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World Cup: Van Gaal goes on attack over 'defensive' strategy

Netherlands coach Louis van Gaal took journalists to task on Monday as he bristled at suggestions he wasn't playing attacking football at the World Cup.

SAO PAULO: Netherlands coach Louis van Gaal took journalists to task on Monday as he bristled at suggestions he wasn't playing attacking football at the World Cup.

After his team beat Chile 2-0 to top Group B with three wins out of three, Van Gaal fired back questions at the press conference when asked about his counter-attacking set-up.

"Could you give me a definition of attacking football? That's my question to you," Manchester United-bound Van Gaal said to one journalist.

"I'm asking you, if you have such a clever question... If you're going to ask me questions, I'm going to ask you questions."

Opposing coach Jorge Sampaoli had also criticised the Dutch tactics, saying "we wanted to play but the Netherlands were just closing down".

Van Gaal refused to comment but he did say that his strategies were simply designed to win. In a cagey game of little attacking endeavour, the Dutch struck twice late on through Leroy Fer and Memphis Depay.

"It's all about winning so I use the system I think will let me win... that's what I think football is," Van Gaal said.

"You have to evaluate a strategy that will help you win, and this is the proof in the pudding. We're not giving away games and we're winning."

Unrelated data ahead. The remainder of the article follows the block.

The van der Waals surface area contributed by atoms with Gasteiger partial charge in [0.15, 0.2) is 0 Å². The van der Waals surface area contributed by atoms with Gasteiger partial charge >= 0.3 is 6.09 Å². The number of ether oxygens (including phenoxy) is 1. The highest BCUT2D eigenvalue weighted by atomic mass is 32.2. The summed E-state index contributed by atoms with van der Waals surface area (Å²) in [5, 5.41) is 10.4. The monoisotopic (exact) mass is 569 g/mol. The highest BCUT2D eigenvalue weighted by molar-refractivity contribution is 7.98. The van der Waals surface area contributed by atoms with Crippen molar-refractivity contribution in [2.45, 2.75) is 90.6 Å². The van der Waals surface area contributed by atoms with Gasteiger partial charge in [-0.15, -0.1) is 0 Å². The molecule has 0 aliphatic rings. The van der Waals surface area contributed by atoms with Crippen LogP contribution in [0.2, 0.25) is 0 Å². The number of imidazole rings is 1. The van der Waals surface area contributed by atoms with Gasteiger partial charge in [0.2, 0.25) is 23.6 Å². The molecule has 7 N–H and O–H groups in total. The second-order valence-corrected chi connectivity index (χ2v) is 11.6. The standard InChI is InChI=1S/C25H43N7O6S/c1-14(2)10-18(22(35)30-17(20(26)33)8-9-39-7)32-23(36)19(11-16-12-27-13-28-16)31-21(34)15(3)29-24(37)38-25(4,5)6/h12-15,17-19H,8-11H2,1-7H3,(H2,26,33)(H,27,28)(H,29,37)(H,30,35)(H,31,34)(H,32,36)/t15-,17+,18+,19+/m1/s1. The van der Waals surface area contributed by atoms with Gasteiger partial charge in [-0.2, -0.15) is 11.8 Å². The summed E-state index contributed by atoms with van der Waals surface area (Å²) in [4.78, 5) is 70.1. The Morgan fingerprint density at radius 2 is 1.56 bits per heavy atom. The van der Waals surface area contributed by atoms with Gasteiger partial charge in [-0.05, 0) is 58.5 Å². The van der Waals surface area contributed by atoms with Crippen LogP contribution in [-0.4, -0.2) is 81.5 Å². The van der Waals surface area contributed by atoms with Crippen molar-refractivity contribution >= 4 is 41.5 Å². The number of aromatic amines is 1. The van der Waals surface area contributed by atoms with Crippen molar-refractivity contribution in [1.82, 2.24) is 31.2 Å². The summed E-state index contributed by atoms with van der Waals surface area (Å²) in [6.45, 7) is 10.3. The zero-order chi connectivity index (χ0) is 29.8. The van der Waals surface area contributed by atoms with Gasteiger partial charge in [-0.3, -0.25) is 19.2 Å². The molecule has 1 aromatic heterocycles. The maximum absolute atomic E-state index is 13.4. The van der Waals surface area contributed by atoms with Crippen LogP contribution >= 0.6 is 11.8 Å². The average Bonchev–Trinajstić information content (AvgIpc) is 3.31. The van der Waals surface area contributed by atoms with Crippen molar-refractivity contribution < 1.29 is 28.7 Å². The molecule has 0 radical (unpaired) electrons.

Van Gaal added that he had used a similar 5-3-2 system to win the 2009 Dutch championship with AZ Alkmaar. At the World Cup, the Netherlands have beaten Spain 5-1 and Australia 3-2.

"This has nothing to do with the fact that you play more offensive or less offensive," Van Gaal said.

"It simply has to do with the fact that my team, my group and staff always want to score one more goal than the other team."

In a rejigged line-up, World Cup debutant Jeremain Lens was brought in for the suspended Robin van Persie and Dirk Kuyt was in an unaccustomed withdrawn role on the left.

The 33-year-old Fenerbahce forward said he had enjoyed his defensive role and was prepared to play there again. He also hit back at suggestions of negative tactics.

"You can say what you want but a team that scores 10 goals in three games with an average of 3.3 goals is not really a defensive team," said Kuyt.

"Chile wanted to attack us but they didn't create many chances and in football, the most important thing is who creates the most chances and who scores the most goals.

"And that's what we did today."

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